1. Start with the right foot at 1 o'clock (top of power stroke), the bike would be tilted to the right. In other words your left foot is at the bottom and you can see the left crankarm in whole when you look down. The right crankarm is obscured by your top tube.

2. Push down with your right foot, pull up with your right hand, kind of like if you were trying to pull on some boots or tight jeans or just simply pulling something with your hand as hard as possible while bracing your foot against it.

As your right foot drops and you're pulling up on the bars, the bike will start to become more level.

(Note: if you're working on your downstroke only, you could literally unclip your left foot and let it dangle... then clip it into the pedal in time for the left pedal downstroke, alternately unclipping a shoe for the upstroke and reclipping it for the down stroke. If not wearing cycling shoes you can lift your trailing foot off the pedal - say if you're riding your BMX bike down the street. This will teach you not to push down with your trailing - left in this case - foot, i.e. work against your downstroke)

3. As you finish your downstroke your right foot is at the bottom, your bars are pulled up as high as you can pull them, and your bike is now tilted to the left. Repeat on left side.

Bahati (in the front, red toes) is at the top of his pedal stroke, a very aggressive pedal stroke. Candelario (green) is midway through the stroke, his bike is almost upright. Hekman (red jersey) is mirroring Bahati's position. He is throwing his bike a lot - his saddle is further out than his hip but still within his elbows.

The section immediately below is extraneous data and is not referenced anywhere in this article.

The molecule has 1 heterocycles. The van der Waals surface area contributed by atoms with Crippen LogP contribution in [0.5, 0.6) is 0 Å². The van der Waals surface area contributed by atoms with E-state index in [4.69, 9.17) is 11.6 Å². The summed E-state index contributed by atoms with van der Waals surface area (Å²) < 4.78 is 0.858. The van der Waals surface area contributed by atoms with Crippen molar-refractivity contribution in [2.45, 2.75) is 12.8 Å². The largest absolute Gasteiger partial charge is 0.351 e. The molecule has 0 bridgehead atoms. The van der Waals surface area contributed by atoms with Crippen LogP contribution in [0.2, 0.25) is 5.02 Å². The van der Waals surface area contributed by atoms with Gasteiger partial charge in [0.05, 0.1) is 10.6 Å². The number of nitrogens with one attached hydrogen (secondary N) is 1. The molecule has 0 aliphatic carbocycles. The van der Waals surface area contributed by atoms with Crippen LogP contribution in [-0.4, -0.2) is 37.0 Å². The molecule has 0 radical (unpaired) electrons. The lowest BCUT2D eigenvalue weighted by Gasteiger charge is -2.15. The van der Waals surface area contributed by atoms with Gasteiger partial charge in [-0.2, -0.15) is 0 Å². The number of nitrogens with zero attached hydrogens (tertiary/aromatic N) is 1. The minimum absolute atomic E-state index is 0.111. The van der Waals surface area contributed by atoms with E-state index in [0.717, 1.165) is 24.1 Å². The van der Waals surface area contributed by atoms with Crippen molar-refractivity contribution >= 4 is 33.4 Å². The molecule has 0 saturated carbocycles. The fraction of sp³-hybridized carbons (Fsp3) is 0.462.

(picture is of 2008 US Crit Championships, site is here)

You shouldn't force the rocking of the bike, it should be a result of the pushing and pulling on the bars and the pedals.

The reason why the rock is helpful is that you have a greater range of motion with your upper body. If you hold your bike rigidly upright (and that does have its merits), your muscles are locked in one position and will fatigue relatively quickly. If you swing the bike, your arm will be alternately extended and contracted, allowing you to recruit all sorts of different muscles.

A technique advantage to sprinting out of the saddle is that your bike throw becomes much more significant. A seated rider can throw his bike only a few inches forward, maybe a half a foot. A standing rider can throw his bike forward much more, a foot or more. In close races that can make the difference between a win and a not-win.

1 comment:

No One Line said...

A very cool post - thank you, Aki.

With the start of Bethel being only a week and a half away, I've been experimenting with my sprinting, trying to dissect what it is I do naturally and what else I can do that might get me another mph or two at this point - just from form and mechanics, not from working out. I was playing with when and how I jump and sprint and how low my torso and how flared my elbows and how much I spin and how much I sit back and dig deep, but I think I need to go back out at Prospect Park and play around with throwing the bike.

Rocking bikes is a natural motion to me for a few reasons - one is growing up, riding around the neighborhood on a heavy old mountain bike, it was just the way to ride - jerk the bike back and forth when pedaling was difficult. Same goes for spending a lot of time riding a fixed gear. Even on a low-ish gear, going up a hill still requires some very un-roadbike-ish movement, and the pulling-and-pushing is very similar.

But I haven't carried it over to a sprint, and I think I need to figure that out.

After all, March 1st is very soon.